So....I think what you are saying is a great plan. I will keep over $20K in a mutual fund and let that grow. I'll keep a certain amount in the debit account that will cover the difference between what I budget for my yearly HSA contribution and our max OOP on our healthplans. We'll reimburse what we need after the year is over and whatever is left over (if any) will go into the mutual fund that we let grow.

Thanks so much everyone for helping me think this through!!!
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Old 02-06-2015, 12:24 PM   #32
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Yes, sorry, I misspoke and used the word account. I meant fund. Yep, it is a quarterly mutual fund account fee per fund. I have to admit - I didn't realize they charged a fee on funds until recently (DUMB! ). Too busy and distracted the last couple of years to even notice. Now that life has calmed down and I am taking the time to investigate I have realized this. I should have kept what we did invest so far in just their debit acount like you did until it grew to $20K, then transferred it. Instead I had put it in the Vanguard MM acct. Imagine my surprise when I finally took a close look and saw all those fees from my acct. LOL At least it wasn't a huge costly mistake.

So....I think what you are saying is a great plan. I will keep over $20K in a mutual fund and let that grow. I'll keep a certain amount in the debit account that will cover the difference between what I budget for my yearly HSA contribution and our max OOP on our healthplans. We'll reimburse what we need after the year is over and whatever is left over (if any) will go into the mutual fund that we let grow.

Thanks so much everyone for helping me think this through!!!
Oh you are welcome! Yes - I would say to use that debit account as the place to stash the money to cover annual expenses as needed, then the rest can be invested. The nice thing with the HSA Administrators setup is that there is no fee on the HSA Bank part of it. I think if you have an HSA Bank account directly there is $2.50 maintenance fee every month until you reach $5000. Maybe that annual $30 gets paid out of the $45 we pay HSA Administrators - I don't know.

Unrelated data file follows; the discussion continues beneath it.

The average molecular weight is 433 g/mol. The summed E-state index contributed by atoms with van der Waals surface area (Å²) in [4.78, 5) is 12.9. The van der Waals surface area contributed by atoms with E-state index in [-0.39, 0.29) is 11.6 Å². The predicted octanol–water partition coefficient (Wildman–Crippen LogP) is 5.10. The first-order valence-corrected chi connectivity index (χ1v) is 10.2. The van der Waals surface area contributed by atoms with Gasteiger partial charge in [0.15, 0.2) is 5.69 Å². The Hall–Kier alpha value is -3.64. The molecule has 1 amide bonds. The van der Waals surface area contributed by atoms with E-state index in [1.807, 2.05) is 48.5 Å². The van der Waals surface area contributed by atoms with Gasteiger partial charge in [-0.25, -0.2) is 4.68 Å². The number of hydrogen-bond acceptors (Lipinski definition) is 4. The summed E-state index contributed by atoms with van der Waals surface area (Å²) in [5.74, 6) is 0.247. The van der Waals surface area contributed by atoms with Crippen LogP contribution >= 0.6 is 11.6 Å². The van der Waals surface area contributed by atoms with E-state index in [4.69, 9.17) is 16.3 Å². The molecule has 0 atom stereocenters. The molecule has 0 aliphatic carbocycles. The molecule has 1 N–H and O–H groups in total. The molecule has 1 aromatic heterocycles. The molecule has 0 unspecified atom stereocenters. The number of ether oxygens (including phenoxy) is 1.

HSA fees are never going to be super low. HSAs are more costly to administer and also there is not as much competition, and the funds invested aren't nearly as high as in a regular discount brokerage. So I don't sweat the fees on the funds in the HSA account - especially since I can pay the overall fee outside of the account.

We've been adding to our HSA account for tax deferred savings because our IRAs are only 10% of our investments. So we are taking advantage of the only tax-deferred option available to us as retirees until each of us reaches Medicare age. So our strategy is likely going to be different from yours. We intend to ultimately use those funds to pay for Medicare premiums as allowed.

Our HSA are going to save us over $2500 in taxes owed for 2014. That's been a huge incentive.